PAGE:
Pultizer Prize–winning journalist Downey deconstructs the life of a passionate labor advocate who became the nation’s first female Cabinet member.
Frances Perkins (1880–1965) had clearly delineated goals: reasonable working hours and wages, fire safety, improved working conditions and the end of child labor. Displaying the fortitude and prescience that carried her through three decades of public service, she outlined these during her first meeting with FDR. After being named his Secretary of Labor, she went on to accomplish reform of unprecedented scope. The 40-hour workweek, unemployment insurance and Social Security are but a few of her legacies; her storied relationship with FDR is another. Making excellent use of personal papers and of archival materials that include a 5,000-page oral history, Downey allows Perkins to narrate much of the text, giving new life to this often overlooked historical figure. FDR saw something special in Perkins, and his confidence and support helped her endure years of sexism from fellow Cabinet members and unwarranted criticism from the press. She developed keen insight into the process of successful lawmaking and established a deliberately staid work persona as a “plain, sturdy, dependable woman” that allowed her to exert authority and demand respect on her own terms. Married to a man institutionalized with mental illness, she kept her unhappy personal life out of the papers and away from Washington, stifling her emotions and dedicating herself fully to the country’s problems. At times it seemed that FDR involved her in every major policy decision. Perkins essentially authored the New Deal; she handled immigration during the onset of World War II, bending rules to harbor German Jews; she worked to establish fair hearings against suspected communists. Her entire career was devoted to the principals she espoused in 1913: “It is human life and happiness which we are trying to save…this is the most important thing.” As a progressive president again takes office in a time of economic crisis, Perkins offers a vital role model.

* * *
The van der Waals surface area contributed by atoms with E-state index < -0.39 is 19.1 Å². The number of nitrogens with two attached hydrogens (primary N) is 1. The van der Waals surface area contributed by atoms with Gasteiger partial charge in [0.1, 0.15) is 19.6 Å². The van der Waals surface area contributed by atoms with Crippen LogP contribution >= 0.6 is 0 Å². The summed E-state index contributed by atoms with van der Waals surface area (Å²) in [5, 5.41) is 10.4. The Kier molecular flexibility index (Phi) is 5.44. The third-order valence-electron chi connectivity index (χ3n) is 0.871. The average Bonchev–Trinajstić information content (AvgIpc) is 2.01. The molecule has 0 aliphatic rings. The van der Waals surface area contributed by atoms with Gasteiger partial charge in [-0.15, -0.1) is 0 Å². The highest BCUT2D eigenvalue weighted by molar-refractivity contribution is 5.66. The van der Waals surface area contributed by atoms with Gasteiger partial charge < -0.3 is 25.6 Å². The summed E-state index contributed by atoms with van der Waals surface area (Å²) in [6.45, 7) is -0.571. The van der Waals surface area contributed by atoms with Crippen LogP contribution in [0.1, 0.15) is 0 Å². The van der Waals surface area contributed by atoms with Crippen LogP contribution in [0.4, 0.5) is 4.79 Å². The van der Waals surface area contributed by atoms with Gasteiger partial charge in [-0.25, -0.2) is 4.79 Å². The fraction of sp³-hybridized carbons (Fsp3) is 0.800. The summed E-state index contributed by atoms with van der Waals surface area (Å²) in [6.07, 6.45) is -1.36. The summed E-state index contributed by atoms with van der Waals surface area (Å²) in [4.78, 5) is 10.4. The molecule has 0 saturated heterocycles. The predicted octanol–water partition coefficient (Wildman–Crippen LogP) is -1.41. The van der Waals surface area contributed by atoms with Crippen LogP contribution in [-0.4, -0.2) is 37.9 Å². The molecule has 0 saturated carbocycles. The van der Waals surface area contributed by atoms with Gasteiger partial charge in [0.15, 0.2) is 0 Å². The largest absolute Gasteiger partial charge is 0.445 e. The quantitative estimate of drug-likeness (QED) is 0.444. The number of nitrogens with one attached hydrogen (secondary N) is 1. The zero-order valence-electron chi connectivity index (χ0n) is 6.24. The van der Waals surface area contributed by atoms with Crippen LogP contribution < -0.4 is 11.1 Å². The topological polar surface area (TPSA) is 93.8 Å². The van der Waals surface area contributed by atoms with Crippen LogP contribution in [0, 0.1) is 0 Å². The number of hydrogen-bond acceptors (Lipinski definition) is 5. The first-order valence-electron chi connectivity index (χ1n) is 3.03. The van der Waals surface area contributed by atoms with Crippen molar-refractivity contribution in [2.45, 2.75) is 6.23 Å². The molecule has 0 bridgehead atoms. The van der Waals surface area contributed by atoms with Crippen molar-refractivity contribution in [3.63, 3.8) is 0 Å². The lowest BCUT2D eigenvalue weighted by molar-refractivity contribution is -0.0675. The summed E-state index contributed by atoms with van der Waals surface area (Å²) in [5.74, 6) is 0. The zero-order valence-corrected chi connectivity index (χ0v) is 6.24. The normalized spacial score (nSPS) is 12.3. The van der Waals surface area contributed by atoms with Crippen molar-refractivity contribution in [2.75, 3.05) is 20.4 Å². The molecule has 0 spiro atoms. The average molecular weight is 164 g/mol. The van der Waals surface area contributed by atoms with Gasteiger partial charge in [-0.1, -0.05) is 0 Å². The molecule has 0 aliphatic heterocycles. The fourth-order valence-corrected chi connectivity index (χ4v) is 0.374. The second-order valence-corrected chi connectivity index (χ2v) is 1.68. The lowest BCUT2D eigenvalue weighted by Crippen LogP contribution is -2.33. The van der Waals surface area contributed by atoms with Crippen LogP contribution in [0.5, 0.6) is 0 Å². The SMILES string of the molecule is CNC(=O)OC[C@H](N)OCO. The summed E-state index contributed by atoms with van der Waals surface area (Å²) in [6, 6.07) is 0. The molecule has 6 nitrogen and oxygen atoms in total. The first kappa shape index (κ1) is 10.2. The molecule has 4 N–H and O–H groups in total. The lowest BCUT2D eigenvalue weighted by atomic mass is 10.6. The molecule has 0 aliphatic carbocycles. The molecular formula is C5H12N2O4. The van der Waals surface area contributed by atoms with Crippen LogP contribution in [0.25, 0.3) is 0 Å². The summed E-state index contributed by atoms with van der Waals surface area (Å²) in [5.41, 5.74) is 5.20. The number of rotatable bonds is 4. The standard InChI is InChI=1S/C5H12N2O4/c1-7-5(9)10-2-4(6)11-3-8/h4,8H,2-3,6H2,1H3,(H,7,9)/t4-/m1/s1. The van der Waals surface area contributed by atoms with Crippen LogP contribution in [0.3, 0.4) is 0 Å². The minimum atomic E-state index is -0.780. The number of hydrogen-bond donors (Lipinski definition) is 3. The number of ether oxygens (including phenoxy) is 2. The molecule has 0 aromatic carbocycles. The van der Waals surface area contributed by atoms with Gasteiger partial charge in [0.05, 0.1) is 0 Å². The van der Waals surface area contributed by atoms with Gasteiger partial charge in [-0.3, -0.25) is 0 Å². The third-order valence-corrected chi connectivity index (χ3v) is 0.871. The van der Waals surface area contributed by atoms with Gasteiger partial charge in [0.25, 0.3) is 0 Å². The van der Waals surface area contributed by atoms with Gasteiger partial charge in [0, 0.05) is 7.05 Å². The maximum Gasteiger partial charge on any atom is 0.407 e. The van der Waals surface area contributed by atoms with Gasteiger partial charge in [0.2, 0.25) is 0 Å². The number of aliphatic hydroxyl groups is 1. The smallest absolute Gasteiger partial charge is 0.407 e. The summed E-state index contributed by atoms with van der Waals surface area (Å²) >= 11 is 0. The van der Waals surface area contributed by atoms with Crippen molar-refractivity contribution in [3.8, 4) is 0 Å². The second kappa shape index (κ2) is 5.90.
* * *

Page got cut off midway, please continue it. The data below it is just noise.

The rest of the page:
Fascinating, if academic portrayal of an inspiring legislator and reformer.